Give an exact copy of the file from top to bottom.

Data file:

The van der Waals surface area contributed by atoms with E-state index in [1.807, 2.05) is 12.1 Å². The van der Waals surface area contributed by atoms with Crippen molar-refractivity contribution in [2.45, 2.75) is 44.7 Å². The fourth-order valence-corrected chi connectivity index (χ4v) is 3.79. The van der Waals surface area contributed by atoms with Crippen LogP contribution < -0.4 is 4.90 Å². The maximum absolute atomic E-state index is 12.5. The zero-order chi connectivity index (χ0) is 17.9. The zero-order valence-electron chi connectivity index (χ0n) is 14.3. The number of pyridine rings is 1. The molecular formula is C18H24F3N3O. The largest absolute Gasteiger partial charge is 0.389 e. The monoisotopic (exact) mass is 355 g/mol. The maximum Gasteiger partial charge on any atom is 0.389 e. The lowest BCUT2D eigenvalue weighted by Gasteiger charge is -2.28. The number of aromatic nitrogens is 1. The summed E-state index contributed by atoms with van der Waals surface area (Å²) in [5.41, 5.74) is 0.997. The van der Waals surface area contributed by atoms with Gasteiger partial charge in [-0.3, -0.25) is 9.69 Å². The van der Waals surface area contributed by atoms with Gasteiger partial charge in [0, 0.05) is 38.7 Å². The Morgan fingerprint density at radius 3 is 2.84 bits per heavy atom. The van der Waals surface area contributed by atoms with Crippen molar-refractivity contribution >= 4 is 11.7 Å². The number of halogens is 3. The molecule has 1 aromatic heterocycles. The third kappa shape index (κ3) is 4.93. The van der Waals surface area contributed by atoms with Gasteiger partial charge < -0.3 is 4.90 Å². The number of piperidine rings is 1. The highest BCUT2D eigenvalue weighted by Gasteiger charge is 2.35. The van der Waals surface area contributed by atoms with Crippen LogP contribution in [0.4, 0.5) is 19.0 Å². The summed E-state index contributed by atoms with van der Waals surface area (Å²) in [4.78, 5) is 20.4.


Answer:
The van der Waals surface area contributed by atoms with E-state index in [1.807, 2.05) is 12.1 Å². The van der Waals surface area contributed by atoms with Crippen molar-refractivity contribution in [2.45, 2.75) is 44.7 Å². The fourth-order valence-corrected chi connectivity index (χ4v) is 3.79. The van der Waals surface area contributed by atoms with Crippen LogP contribution < -0.4 is 4.90 Å². The maximum absolute atomic E-state index is 12.5. The zero-order chi connectivity index (χ0) is 17.9. The zero-order valence-electron chi connectivity index (χ0n) is 14.3. The number of pyridine rings is 1. The molecular formula is C18H24F3N3O. The largest absolute Gasteiger partial charge is 0.389 e. The monoisotopic (exact) mass is 355 g/mol. The maximum Gasteiger partial charge on any atom is 0.389 e. The lowest BCUT2D eigenvalue weighted by Gasteiger charge is -2.28. The number of aromatic nitrogens is 1. The summed E-state index contributed by atoms with van der Waals surface area (Å²) in [5.41, 5.74) is 0.997. The van der Waals surface area contributed by atoms with Gasteiger partial charge in [-0.3, -0.25) is 9.69 Å². The van der Waals surface area contributed by atoms with Gasteiger partial charge in [0, 0.05) is 38.7 Å². The Morgan fingerprint density at radius 3 is 2.84 bits per heavy atom. The van der Waals surface area contributed by atoms with Crippen molar-refractivity contribution >= 4 is 11.7 Å². The number of halogens is 3. The molecule has 1 aromatic heterocycles. The third kappa shape index (κ3) is 4.93. The van der Waals surface area contributed by atoms with Gasteiger partial charge < -0.3 is 4.90 Å². The number of piperidine rings is 1. The highest BCUT2D eigenvalue weighted by Gasteiger charge is 2.35. The van der Waals surface area contributed by atoms with Crippen LogP contribution in [0.4, 0.5) is 19.0 Å². The summed E-state index contributed by atoms with van der Waals surface area (Å²) in [4.78, 5) is 20.4.